The textbook Advanced Karate-Do was reviewed in Shotokan Magazine. While this review was published in the United Kingdom (the price noted is in pounds), the book can be ordered directly from the publisher (Focus Publications, P.O. Box 15853, St. Louis, MO 63114) or via the isbn number [0-911921-16-8] from any bookstore or by phoning the publisher at 1-341-426-5075. By permission, the review is reprinted here:
It seems that it is quite a long time since I did a Book or Video review in SKM. To be honest, the real reason is that I have not seen anything - book or video recently worth giving a plug to. However, Mike Burton from MONA Books kindly sent me a copy of a newly published book entitled, 'ADVANCED KARATE-DO' - (Concepts, Techniques and Training Methods) By Elmar T. Schmeisser, Ph.D.
I started reading the book and could not put it down. This book although 'heavy' in places seems to take over and carry on from where other books on karate have left off or finished. The author Elmar T. Schmeisser 5th Dan (Shotokan) is an extremely experienced karateka who began his training in 1968. He is Associate Professor of Ophthalmology (eye specialist) at the university of Kentucky (U.S.A.) where he also teaches karate. He manages to bring together an obvious scientific background with a common sense and no-nonsense approach that makes compelling reading. I must say that his description of such subjects as stance tension and various breathing methods in kata are quite refreshing and very different from what has been written before.
I'm trying to think of something I don't like about the book but I can't. Oh! maybe some of the diagrams are difficult to grasp without a Ph.D. but he is forgiven for that. The book is literally 'packed' with rock solid information - The technical details covered are very impressive. There are some really good explanations of body shifting for counter-attacks. Also the book does not lack humour, it's obvious the author has seen it all in his 25 years of karate experience.
The book is aimed primarily at Karate instructors and Dan-grades but anyone with a brain who is practicing karate, and I would say most definitely Shotokan karate, could learn a great deal from this book. I've re-read quite a few chapters several times and it gets better each time. There are 12 different chapters with subjects discussed like - Timing - Focus - Hip Power - Breathing - Psychological Balance - Styles and Methods - Counter-attack etc. plus very useful (for instructors) descriptions of the difference between thrusting and snapping techniques and targeting and impact.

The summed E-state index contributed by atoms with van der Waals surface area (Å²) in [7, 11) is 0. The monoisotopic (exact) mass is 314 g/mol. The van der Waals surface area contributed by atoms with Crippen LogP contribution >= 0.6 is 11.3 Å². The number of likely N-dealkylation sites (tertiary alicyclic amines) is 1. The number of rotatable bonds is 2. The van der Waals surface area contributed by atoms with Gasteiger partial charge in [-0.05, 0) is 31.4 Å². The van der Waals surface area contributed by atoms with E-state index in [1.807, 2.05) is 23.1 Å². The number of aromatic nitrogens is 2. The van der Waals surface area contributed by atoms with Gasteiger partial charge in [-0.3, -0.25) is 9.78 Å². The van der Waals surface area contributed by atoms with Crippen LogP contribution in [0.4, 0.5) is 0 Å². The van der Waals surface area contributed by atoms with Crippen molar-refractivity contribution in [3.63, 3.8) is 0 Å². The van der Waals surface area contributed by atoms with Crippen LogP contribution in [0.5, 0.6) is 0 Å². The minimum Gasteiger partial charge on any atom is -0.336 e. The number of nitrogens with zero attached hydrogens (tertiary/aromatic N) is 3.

Here is an excerpt from the book on the subject of - MUSCLE LOCK..... "Muscle tensions are another component of Focus; however, the stomach muscles are only part of the story. The stance, the muscles in the floor of the pelvis (externally, the perineum), the buttocks, and the back and side of the body also must co-operate, or there is no Focus. Moreover, the tensions must be such that power is projected outwards along the attacking limb and down into the floor, rather than pulled back into the body. Several things must happen in a focus."
The section on Dojo etiquette is possibly the most thorough that I have seen and you cannot fail to learn things from this unless you have lived and trained in Japan.
One lengthy section at the end of the book was of great interest to me personally, because I can't think of another book where this subject has been dealt with in such detail. That is - Kata using the 'In Breath forms'. Meaning the more advanced ways of breathing during the various Shotokan kata. For instance breathing 'in' on certain techniques as opposed to exhaling on every technique which makes the kata very stiff and staccato like. I always remember being shocked many years ago when Sensei Enoeda told us that you don't always breath 'out' on 'blocks' and that many times you should breath 'in' once understanding is reached. That was (no pun intended) a real breath of fresh air! And is one of the many reasons why the Japanese get such flow and smoothness in their kata.
Every Shotokan kata is covered in this way, (in chart form) from Heian Shodan right through to the most advanced kata in the Shotokan system, in fact the whole twenty six kata are explained using this format. Of course you have to know the kata very well for this to be of any use to you. But as the title suggests it is supposed to be an Advanced karate book. This is a very 'different' karate book and I think it is going to become a little gem! I heartily recommend it to everyone especially from Brown-belt and upwards and Dan grades who have started teaching.
The book is published by FOCUS PUBLICATIONS (U.S.A.) who also publish the excellent books by Randall G. Hassell. All these books along with the book reviewed here, 'Advanced Karate-Do' (I think it is priced around œ14.95) are available from MONA BOOKS, advertised in this issue of SKM. Good reading. Editor.